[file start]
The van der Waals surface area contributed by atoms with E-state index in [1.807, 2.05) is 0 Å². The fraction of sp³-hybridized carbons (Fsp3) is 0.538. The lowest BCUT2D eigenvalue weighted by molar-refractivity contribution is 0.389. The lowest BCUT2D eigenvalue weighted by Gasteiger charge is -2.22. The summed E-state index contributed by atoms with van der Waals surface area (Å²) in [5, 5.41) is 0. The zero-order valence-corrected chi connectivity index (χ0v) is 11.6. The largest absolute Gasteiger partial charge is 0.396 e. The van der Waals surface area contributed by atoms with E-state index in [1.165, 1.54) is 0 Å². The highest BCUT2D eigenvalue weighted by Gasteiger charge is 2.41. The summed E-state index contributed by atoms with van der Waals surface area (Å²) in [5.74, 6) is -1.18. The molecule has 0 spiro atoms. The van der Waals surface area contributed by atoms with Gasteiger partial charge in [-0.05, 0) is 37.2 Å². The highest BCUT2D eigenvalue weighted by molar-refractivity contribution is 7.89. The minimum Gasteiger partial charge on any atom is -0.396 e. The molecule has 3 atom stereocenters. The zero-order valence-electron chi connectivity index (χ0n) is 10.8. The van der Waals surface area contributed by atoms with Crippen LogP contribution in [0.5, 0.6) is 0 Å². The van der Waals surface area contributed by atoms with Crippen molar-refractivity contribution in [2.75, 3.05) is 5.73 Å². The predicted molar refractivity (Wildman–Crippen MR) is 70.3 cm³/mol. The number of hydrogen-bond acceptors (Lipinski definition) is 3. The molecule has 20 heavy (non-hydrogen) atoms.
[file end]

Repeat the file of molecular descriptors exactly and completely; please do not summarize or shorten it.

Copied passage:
The van der Waals surface area contributed by atoms with E-state index in [1.807, 2.05) is 0 Å². The fraction of sp³-hybridized carbons (Fsp3) is 0.538. The lowest BCUT2D eigenvalue weighted by molar-refractivity contribution is 0.389. The lowest BCUT2D eigenvalue weighted by Gasteiger charge is -2.22. The summed E-state index contributed by atoms with van der Waals surface area (Å²) in [5, 5.41) is 0. The zero-order valence-corrected chi connectivity index (χ0v) is 11.6. The largest absolute Gasteiger partial charge is 0.396 e. The van der Waals surface area contributed by atoms with E-state index in [1.165, 1.54) is 0 Å². The highest BCUT2D eigenvalue weighted by Gasteiger charge is 2.41. The summed E-state index contributed by atoms with van der Waals surface area (Å²) in [5.74, 6) is -1.18. The molecule has 0 spiro atoms. The van der Waals surface area contributed by atoms with Gasteiger partial charge in [-0.05, 0) is 37.2 Å². The highest BCUT2D eigenvalue weighted by molar-refractivity contribution is 7.89. The minimum Gasteiger partial charge on any atom is -0.396 e. The molecule has 3 atom stereocenters. The zero-order valence-electron chi connectivity index (χ0n) is 10.8. The van der Waals surface area contributed by atoms with Crippen LogP contribution in [0.5, 0.6) is 0 Å². The van der Waals surface area contributed by atoms with Crippen molar-refractivity contribution in [2.75, 3.05) is 5.73 Å². The predicted molar refractivity (Wildman–Crippen MR) is 70.3 cm³/mol. The number of hydrogen-bond acceptors (Lipinski definition) is 3. The molecule has 20 heavy (non-hydrogen) atoms.